Does hearing loss contribute to Dementia?

Does hearing loss contribute to Dementia?

Many researchers are interested in the risk factors for dementia. Hearing loss is potentially an important risk factor since it’s very prevalent among the elderly: 33% of people aged 65 and over suffer from it and 50% of people over the age of 75 are hearing impared. From the age of 85, 4 out of 5 people suffer from it.

Hearing loss and isolation Sandra Darbouze, an audiologist at the Institut Universitaire de Gériatrie de Montréal, points out that hearing loss makes communicating difficult and frustrating for both the person with hearing loss and their loved ones. “Hearing loss eventually interferes with overall functioning and may be mistakenly associated with intellectual deficits or mood disorders. ”

Dr. Quoc Dinh Nguyen, a geriatrician at Centre hospitalier de l’Université de Montréal, reminds us that as we age, our senses, such as vision and hearing, become less efficient. « This deafferentation complicates socializing and interacting with the environment. » Gradually, the affected person becomes socially disengaged and isolated. Cognitive stimulation is impoverished and thus increases the risk of dementia.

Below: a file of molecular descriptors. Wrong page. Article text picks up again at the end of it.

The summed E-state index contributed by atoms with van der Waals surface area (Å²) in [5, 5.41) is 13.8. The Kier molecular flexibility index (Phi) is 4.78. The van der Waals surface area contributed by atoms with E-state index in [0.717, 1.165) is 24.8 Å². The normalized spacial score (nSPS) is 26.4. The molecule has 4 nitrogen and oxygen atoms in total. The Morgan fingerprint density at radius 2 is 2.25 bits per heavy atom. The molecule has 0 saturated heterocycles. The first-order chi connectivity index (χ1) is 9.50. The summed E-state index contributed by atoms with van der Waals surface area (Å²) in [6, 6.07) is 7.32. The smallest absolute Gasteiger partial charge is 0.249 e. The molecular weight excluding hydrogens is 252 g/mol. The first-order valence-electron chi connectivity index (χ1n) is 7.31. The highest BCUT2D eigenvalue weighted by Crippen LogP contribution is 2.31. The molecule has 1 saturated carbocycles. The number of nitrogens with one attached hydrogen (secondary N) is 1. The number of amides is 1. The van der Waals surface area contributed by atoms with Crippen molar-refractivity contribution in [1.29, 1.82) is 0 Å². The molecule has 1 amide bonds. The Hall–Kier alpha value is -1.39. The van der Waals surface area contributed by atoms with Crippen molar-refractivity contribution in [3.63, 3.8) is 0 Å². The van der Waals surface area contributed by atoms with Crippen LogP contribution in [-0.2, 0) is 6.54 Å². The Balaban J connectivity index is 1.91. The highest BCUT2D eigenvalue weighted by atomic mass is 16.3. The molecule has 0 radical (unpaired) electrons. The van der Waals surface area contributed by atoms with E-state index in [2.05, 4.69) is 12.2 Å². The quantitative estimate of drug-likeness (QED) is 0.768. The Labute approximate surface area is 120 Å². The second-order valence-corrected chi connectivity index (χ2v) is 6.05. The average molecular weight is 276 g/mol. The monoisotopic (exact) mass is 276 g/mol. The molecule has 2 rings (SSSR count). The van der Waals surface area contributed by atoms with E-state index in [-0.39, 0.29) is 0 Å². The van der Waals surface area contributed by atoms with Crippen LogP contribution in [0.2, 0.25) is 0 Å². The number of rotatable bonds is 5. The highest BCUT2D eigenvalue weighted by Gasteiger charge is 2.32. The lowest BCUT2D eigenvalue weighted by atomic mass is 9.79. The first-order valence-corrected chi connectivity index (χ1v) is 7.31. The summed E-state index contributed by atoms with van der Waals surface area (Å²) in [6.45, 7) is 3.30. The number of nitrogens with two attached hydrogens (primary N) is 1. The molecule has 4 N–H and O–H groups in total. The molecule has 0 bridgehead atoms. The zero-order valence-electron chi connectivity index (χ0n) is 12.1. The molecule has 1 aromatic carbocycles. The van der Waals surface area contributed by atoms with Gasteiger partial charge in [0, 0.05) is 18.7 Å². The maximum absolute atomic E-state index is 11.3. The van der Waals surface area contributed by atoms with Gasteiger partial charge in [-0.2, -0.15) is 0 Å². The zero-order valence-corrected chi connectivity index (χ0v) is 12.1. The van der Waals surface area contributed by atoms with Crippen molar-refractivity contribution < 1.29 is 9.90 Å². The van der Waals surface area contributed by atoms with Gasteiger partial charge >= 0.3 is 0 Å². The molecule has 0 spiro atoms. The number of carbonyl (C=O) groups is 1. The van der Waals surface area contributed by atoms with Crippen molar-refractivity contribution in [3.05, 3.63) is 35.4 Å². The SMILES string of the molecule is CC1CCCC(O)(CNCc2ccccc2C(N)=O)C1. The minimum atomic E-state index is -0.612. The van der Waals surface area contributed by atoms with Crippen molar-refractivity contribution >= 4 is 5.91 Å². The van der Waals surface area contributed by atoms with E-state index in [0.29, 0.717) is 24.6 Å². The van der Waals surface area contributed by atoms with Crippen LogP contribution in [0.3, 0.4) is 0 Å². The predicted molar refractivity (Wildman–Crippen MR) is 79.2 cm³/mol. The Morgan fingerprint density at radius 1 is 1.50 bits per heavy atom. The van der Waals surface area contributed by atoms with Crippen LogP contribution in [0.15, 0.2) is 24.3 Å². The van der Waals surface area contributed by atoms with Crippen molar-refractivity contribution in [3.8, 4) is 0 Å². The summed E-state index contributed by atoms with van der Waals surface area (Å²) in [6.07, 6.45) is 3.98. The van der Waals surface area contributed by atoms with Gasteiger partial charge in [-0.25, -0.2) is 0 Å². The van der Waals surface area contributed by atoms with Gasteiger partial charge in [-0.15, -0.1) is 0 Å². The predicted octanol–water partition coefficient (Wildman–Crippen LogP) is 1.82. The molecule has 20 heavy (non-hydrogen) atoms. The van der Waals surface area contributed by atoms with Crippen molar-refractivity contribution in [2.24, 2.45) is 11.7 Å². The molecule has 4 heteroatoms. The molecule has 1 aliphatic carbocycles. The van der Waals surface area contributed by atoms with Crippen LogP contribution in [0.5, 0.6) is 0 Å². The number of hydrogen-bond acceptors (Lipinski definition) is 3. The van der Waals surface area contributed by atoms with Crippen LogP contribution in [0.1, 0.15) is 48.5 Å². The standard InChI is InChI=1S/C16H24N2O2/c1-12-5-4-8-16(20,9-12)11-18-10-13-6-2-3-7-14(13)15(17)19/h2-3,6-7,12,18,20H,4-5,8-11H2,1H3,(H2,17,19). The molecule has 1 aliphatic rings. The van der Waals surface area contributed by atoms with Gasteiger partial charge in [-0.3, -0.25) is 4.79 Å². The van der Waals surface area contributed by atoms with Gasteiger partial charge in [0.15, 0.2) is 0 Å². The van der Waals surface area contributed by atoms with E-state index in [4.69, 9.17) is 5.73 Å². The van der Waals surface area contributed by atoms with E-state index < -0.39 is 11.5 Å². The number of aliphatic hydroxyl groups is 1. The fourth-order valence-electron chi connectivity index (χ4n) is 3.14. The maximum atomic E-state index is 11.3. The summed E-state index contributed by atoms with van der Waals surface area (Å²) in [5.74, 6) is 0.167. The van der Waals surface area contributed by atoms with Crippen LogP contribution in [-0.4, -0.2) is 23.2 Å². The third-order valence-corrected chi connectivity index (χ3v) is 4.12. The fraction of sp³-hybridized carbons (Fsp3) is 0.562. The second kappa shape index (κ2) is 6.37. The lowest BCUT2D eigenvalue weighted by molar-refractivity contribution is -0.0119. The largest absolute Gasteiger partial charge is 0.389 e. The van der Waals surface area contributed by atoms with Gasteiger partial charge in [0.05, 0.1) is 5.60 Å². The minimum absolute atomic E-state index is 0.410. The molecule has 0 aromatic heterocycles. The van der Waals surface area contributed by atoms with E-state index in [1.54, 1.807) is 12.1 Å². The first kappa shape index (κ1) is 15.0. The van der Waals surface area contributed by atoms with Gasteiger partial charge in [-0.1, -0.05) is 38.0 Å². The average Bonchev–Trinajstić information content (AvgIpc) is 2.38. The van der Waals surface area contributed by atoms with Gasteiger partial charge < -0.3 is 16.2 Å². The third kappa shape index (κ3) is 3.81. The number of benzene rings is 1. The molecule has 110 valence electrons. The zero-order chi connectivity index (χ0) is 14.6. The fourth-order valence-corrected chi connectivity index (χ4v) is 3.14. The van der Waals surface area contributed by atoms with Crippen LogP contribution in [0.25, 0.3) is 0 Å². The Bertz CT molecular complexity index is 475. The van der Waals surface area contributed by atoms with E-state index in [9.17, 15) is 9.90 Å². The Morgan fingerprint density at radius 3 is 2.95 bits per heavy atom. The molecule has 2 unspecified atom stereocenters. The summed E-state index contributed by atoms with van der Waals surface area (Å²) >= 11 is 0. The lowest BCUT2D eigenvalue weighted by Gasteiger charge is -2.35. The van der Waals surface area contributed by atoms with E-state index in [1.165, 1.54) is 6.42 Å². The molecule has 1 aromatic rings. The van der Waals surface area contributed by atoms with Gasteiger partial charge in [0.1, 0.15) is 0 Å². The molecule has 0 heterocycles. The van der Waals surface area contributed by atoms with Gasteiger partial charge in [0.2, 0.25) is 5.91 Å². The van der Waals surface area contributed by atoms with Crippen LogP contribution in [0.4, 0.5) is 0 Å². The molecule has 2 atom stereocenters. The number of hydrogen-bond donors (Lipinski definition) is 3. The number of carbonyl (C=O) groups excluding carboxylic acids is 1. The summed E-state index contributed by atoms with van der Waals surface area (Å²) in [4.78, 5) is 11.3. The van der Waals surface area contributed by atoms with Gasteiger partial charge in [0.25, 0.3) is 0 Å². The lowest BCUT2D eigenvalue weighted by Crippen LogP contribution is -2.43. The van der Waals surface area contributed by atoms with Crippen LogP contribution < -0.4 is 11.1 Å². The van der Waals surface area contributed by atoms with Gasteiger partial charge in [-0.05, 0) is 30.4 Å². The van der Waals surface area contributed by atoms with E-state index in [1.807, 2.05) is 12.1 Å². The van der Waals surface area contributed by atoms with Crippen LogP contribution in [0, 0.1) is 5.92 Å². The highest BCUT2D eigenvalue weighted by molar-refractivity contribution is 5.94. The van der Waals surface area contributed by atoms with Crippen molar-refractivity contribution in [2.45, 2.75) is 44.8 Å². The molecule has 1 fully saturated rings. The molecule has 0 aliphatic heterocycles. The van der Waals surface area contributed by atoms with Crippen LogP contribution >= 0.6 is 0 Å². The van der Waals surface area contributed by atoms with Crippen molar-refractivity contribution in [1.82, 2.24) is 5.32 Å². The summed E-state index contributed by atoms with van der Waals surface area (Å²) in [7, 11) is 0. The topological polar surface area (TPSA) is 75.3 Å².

High risk

In a study spanning the course of 12 years, participants with moderate hearing loss were found to be three times as likely to develop dementia compared to those without hearing loss. This incidence increased to five times for those whose hearing loss was rated severe . (1)

It has been shown that people over 65 with hearing loss develop dementia more quickly than those without hearing loss. (2)

In subjects with dementia and hearing loss, the decline is 30 to 50% faster. (3)

When experiencing hearing loss, the brain must compensate. Compensation requires more brain resources to process auditory
information, leaving little room for other functions, which can exacerbate the decline.

Acting early

It is not clear if treating hearing loss can reverse memory loss. However, treating hearing problems early saves our cognitive resources. And above all, it allows us to enjoy a rich social life by communicating easily with our loved ones.




(1) Lin FR, Yaffe K, Xia J et al. (2013) Hearing loss and cognitive decline in older adults. JAMA 1 internal medicine 173, 293-299

(2) Gurgel RK, Ward PD, Schwartz S et al. (2014) Relationship of hearing loss and dementia: a 2 prospective, population-based study. Otology & neurotology : official publication of theAmerican Otological Society, American Neurotology Society [and] European Academy of Otology and Neurotology 35, 775-781.

(3) Lin FR, Yaffe K, Xia J et al. (2013) Hearing loss and cognitive decline in older adults. JAMA 3
internal medicine 173, 293-299

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